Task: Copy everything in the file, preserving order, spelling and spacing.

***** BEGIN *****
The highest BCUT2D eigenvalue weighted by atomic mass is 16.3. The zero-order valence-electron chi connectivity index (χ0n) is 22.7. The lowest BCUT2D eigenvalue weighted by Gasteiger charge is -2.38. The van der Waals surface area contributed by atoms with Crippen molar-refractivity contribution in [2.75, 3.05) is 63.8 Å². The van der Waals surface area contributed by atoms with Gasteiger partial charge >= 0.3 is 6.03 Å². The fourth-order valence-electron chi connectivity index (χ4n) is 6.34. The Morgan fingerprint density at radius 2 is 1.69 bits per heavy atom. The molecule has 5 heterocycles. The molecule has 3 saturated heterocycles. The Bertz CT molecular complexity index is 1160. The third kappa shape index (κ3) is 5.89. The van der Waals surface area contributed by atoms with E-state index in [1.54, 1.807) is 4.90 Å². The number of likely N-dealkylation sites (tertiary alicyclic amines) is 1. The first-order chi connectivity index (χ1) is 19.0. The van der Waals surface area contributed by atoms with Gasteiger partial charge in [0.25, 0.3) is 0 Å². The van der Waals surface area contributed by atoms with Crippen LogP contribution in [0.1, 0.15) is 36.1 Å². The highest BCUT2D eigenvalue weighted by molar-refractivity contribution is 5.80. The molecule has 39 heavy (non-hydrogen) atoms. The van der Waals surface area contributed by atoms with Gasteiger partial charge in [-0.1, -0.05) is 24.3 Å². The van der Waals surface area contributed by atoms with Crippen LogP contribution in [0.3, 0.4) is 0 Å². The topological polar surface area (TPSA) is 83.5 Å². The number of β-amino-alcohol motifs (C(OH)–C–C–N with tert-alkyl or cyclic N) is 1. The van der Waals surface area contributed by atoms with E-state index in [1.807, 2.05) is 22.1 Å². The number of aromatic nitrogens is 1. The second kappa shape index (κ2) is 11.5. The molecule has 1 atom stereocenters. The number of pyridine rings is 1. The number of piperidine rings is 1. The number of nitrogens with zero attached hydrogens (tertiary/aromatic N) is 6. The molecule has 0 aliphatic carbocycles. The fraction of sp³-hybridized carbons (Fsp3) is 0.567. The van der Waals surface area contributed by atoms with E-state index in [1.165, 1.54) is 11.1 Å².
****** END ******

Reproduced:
The highest BCUT2D eigenvalue weighted by atomic mass is 16.3. The zero-order valence-electron chi connectivity index (χ0n) is 22.7. The lowest BCUT2D eigenvalue weighted by Gasteiger charge is -2.38. The van der Waals surface area contributed by atoms with Crippen molar-refractivity contribution in [2.75, 3.05) is 63.8 Å². The van der Waals surface area contributed by atoms with Gasteiger partial charge >= 0.3 is 6.03 Å². The fourth-order valence-electron chi connectivity index (χ4n) is 6.34. The Morgan fingerprint density at radius 2 is 1.69 bits per heavy atom. The molecule has 5 heterocycles. The molecule has 3 saturated heterocycles. The Bertz CT molecular complexity index is 1160. The third kappa shape index (κ3) is 5.89. The van der Waals surface area contributed by atoms with E-state index in [1.54, 1.807) is 4.90 Å². The number of likely N-dealkylation sites (tertiary alicyclic amines) is 1. The first-order chi connectivity index (χ1) is 19.0. The van der Waals surface area contributed by atoms with Gasteiger partial charge in [0.25, 0.3) is 0 Å². The van der Waals surface area contributed by atoms with Crippen LogP contribution in [0.1, 0.15) is 36.1 Å². The highest BCUT2D eigenvalue weighted by molar-refractivity contribution is 5.80. The molecule has 39 heavy (non-hydrogen) atoms. The van der Waals surface area contributed by atoms with Gasteiger partial charge in [-0.1, -0.05) is 24.3 Å². The van der Waals surface area contributed by atoms with Crippen LogP contribution in [0.3, 0.4) is 0 Å². The topological polar surface area (TPSA) is 83.5 Å². The number of β-amino-alcohol motifs (C(OH)–C–C–N with tert-alkyl or cyclic N) is 1. The van der Waals surface area contributed by atoms with E-state index in [1.807, 2.05) is 22.1 Å². The number of aromatic nitrogens is 1. The second kappa shape index (κ2) is 11.5. The molecule has 1 atom stereocenters. The number of pyridine rings is 1. The number of piperidine rings is 1. The number of nitrogens with zero attached hydrogens (tertiary/aromatic N) is 6. The molecule has 0 aliphatic carbocycles. The fraction of sp³-hybridized carbons (Fsp3) is 0.567. The van der Waals surface area contributed by atoms with E-state index in [1.165, 1.54) is 11.1 Å².